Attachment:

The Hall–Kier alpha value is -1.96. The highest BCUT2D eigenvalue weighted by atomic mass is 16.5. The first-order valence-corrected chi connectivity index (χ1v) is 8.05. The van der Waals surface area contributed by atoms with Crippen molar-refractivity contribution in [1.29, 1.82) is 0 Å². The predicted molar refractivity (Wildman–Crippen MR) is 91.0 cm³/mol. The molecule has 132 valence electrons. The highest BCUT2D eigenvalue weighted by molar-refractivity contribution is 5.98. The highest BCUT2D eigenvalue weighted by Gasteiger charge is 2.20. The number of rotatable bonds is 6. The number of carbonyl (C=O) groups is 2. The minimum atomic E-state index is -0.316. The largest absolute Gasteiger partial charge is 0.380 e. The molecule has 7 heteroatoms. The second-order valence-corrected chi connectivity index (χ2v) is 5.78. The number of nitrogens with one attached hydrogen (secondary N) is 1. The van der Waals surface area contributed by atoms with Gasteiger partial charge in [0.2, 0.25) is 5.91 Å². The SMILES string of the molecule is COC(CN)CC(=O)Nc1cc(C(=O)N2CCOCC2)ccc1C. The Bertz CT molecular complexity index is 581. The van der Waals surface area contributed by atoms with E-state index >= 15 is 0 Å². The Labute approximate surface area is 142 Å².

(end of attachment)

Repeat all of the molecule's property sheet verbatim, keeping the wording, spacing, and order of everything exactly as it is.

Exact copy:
The Hall–Kier alpha value is -1.96. The highest BCUT2D eigenvalue weighted by atomic mass is 16.5. The first-order valence-corrected chi connectivity index (χ1v) is 8.05. The van der Waals surface area contributed by atoms with Crippen molar-refractivity contribution in [1.29, 1.82) is 0 Å². The predicted molar refractivity (Wildman–Crippen MR) is 91.0 cm³/mol. The molecule has 132 valence electrons. The highest BCUT2D eigenvalue weighted by molar-refractivity contribution is 5.98. The highest BCUT2D eigenvalue weighted by Gasteiger charge is 2.20. The number of rotatable bonds is 6. The number of carbonyl (C=O) groups is 2. The minimum atomic E-state index is -0.316. The largest absolute Gasteiger partial charge is 0.380 e. The molecule has 7 heteroatoms. The second-order valence-corrected chi connectivity index (χ2v) is 5.78. The number of nitrogens with one attached hydrogen (secondary N) is 1. The van der Waals surface area contributed by atoms with Gasteiger partial charge in [0.2, 0.25) is 5.91 Å². The SMILES string of the molecule is COC(CN)CC(=O)Nc1cc(C(=O)N2CCOCC2)ccc1C. The Bertz CT molecular complexity index is 581. The van der Waals surface area contributed by atoms with E-state index >= 15 is 0 Å². The Labute approximate surface area is 142 Å².